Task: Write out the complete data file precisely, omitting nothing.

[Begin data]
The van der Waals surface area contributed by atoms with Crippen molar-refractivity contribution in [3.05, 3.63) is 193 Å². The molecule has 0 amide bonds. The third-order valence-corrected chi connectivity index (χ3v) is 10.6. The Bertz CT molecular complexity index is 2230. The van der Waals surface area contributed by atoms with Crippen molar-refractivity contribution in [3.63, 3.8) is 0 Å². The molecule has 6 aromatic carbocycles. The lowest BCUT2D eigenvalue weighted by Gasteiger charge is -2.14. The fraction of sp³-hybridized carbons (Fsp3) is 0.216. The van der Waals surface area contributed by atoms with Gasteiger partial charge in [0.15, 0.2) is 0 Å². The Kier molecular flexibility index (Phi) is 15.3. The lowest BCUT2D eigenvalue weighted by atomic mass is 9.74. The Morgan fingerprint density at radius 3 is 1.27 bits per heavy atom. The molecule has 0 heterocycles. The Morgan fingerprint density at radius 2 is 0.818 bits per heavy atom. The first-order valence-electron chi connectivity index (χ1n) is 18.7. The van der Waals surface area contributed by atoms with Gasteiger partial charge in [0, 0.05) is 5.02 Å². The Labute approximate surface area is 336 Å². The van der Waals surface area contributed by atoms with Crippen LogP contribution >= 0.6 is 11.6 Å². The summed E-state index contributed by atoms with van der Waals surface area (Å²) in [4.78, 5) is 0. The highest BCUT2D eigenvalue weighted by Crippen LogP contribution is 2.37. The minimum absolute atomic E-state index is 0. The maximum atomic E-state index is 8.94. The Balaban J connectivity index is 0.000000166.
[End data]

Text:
The van der Waals surface area contributed by atoms with Crippen molar-refractivity contribution in [3.05, 3.63) is 193 Å². The molecule has 0 amide bonds. The third-order valence-corrected chi connectivity index (χ3v) is 10.6. The Bertz CT molecular complexity index is 2230. The van der Waals surface area contributed by atoms with Crippen molar-refractivity contribution in [3.63, 3.8) is 0 Å². The molecule has 6 aromatic carbocycles. The lowest BCUT2D eigenvalue weighted by Gasteiger charge is -2.14. The fraction of sp³-hybridized carbons (Fsp3) is 0.216. The van der Waals surface area contributed by atoms with Gasteiger partial charge in [0.15, 0.2) is 0 Å². The Kier molecular flexibility index (Phi) is 15.3. The lowest BCUT2D eigenvalue weighted by atomic mass is 9.74. The Morgan fingerprint density at radius 3 is 1.27 bits per heavy atom. The molecule has 0 heterocycles. The Morgan fingerprint density at radius 2 is 0.818 bits per heavy atom. The first-order valence-electron chi connectivity index (χ1n) is 18.7. The van der Waals surface area contributed by atoms with Gasteiger partial charge in [0, 0.05) is 5.02 Å². The Labute approximate surface area is 336 Å². The van der Waals surface area contributed by atoms with Crippen LogP contribution >= 0.6 is 11.6 Å². The summed E-state index contributed by atoms with van der Waals surface area (Å²) in [4.78, 5) is 0. The highest BCUT2D eigenvalue weighted by Crippen LogP contribution is 2.37. The minimum absolute atomic E-state index is 0. The maximum atomic E-state index is 8.94. The Balaban J connectivity index is 0.000000166.